Hey Gang: Many years ago our Board President felt we needed a little rest and relaxation so he provided a scholarship for us to spend a week at the Christian Retreat Center in Bradenton, Florida. while there we were privileged to sit under the teachings of such people as Gerald Derstine, Iverna Thompkins, Judson Cornwell and many other anointed teachers.
But one that I would place at the top of the list was a pastor by the name of Jamie Buckingham. Jamie had spent many weeks in the Sinai learning what God would teach him the desert.
He wrote a book, that graces my library, titled A way Through the Wilderness.
When I find myself in the midst of a wilderness experience, more times than not, I return to the pages of this book for encouragement and perhaps a better understanding of what I am going through. He, like Paul and James, is a very practical teacher. He uses the simple things of the desert to teach us profound truths.
For example, he points out that when God is looking for something for His service, He usually looks for something common to us. An old country preacher once said, "When God needs something done, He looks for a broken vessel and smashes it and then places it on the potter’s wheel for molding into the image of His Son and preparation for what lies ahead.
In Exodus 4:2 we find such an example. Moses was not red hot on the idea of going back to the land of Pharaoh who had placed a price on his head for bumping off one of their citizens. He, like most of us, opened his bag of excuses as to why we do not want to do something. ‘I mean Lord, I don't talk so good, I mean Lord I am a minimally educated hillbilly from the sticks, I mean Lord there are mega people more qualified than I.’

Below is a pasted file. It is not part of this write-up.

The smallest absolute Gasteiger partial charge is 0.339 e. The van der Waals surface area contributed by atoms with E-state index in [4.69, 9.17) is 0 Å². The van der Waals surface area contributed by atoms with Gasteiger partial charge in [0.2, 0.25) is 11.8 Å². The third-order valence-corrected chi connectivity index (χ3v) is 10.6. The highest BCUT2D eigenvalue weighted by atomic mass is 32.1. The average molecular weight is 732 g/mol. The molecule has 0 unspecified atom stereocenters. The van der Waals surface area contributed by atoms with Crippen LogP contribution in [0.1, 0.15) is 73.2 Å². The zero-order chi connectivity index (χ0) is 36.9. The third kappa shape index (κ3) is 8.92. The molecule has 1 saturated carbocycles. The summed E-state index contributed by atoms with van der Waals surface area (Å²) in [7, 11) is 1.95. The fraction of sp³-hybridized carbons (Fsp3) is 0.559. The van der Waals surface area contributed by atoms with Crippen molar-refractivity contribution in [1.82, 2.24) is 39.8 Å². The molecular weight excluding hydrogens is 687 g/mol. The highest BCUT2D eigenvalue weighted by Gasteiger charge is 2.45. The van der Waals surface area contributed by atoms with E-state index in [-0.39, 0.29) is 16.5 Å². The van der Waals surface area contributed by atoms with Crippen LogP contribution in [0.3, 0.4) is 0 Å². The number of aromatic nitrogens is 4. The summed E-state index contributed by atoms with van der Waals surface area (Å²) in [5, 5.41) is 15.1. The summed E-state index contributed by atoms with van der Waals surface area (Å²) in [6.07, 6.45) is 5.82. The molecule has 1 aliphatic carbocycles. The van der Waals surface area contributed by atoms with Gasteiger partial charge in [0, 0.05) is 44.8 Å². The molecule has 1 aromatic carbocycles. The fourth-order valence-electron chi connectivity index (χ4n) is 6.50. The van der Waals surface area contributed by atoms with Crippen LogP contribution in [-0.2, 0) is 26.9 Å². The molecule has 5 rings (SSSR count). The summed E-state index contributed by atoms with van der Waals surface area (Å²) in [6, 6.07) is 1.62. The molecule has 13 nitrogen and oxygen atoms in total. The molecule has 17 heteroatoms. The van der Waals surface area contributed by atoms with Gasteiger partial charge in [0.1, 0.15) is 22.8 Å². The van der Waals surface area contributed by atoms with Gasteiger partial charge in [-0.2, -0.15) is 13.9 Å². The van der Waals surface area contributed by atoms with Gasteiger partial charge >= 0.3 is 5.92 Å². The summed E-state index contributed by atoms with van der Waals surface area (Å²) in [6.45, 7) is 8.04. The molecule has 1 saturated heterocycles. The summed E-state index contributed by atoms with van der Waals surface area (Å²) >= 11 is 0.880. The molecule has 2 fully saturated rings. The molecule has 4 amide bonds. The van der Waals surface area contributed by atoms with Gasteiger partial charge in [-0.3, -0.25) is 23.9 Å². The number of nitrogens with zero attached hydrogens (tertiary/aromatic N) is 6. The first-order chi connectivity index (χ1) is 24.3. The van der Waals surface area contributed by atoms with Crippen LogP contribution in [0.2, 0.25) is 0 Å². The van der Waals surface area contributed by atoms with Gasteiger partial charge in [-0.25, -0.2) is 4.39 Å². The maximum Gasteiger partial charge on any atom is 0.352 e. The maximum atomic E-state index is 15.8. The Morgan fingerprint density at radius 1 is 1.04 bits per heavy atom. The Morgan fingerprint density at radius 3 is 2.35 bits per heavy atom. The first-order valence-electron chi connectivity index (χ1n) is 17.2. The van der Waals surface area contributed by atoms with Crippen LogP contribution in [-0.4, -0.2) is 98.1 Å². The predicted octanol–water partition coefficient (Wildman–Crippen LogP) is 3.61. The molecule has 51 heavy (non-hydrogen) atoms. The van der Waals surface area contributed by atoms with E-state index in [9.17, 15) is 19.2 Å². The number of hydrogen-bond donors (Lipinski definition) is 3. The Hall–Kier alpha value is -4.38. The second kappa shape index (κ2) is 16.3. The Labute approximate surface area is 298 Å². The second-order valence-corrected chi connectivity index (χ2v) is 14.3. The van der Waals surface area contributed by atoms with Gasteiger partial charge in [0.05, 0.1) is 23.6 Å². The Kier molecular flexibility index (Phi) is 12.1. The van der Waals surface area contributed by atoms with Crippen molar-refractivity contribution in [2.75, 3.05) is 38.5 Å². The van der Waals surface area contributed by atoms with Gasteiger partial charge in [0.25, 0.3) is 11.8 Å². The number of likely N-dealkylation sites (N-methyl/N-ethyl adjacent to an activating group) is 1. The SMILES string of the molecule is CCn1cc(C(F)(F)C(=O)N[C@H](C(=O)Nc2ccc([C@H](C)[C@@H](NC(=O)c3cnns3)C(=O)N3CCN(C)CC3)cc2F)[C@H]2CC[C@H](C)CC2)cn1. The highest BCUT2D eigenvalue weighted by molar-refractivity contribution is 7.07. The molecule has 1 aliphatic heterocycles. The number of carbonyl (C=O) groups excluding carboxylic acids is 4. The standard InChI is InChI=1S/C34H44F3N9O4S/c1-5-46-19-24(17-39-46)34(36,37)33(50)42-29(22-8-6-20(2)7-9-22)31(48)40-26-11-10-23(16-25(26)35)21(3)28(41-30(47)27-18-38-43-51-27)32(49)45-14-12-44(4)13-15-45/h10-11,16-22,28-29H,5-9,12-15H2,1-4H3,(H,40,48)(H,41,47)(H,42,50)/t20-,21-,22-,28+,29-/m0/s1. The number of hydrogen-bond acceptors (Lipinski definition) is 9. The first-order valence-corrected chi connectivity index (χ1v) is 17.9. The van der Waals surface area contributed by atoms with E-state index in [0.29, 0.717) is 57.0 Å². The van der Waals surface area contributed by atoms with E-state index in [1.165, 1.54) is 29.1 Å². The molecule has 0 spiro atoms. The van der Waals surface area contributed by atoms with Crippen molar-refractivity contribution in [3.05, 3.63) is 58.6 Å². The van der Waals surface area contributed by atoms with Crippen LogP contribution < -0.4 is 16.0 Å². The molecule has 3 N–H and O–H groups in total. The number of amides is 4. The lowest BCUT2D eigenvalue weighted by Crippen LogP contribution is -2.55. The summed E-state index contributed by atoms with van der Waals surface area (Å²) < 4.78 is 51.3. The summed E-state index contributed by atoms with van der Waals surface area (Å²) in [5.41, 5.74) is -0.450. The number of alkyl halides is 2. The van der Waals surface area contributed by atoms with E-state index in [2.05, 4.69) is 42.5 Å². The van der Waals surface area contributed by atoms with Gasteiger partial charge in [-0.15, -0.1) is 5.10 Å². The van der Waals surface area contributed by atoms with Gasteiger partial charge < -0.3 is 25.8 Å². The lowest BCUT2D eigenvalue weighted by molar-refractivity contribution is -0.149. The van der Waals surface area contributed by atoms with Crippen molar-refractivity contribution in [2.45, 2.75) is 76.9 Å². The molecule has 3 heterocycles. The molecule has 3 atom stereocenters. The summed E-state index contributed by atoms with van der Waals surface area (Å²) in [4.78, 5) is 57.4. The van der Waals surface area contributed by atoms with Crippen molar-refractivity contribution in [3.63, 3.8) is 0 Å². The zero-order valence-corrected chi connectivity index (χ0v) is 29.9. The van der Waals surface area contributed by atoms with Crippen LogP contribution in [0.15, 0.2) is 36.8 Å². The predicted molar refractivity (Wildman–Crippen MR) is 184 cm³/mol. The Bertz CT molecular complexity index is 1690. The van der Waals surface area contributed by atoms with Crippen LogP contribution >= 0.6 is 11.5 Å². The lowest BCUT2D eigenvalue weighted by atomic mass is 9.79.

I wonder if Saul might have come up with similar excuses as to why he did not want to become Paul the missionary to the Gentiles. But God gave him no opportunity to open his excuse bag - He (God) looked down and said, "I'll take that one” and knocked him off his donkey".
I wonder if God was not becoming a wee bit impatient with Moses when He said to him "Hey, Moses, what do you have in your hand?” "A rod". "Throw it on the ground". We know the story, the rod turned into a serpent. God said pick it up by the tail. The serpent turned back to a rod but without the serpent in it.
Soooo, my young friends, We know, from seeing all the movies about Moses, that he was never without that rod. Why? Because the rod represents authority! Moses was now a man under authority. Does that mean we should all go and get a rod? No!, I do not think that is the focus of the story; but rather that God can use anything that is given to Him. Keep in mind God honors simple things!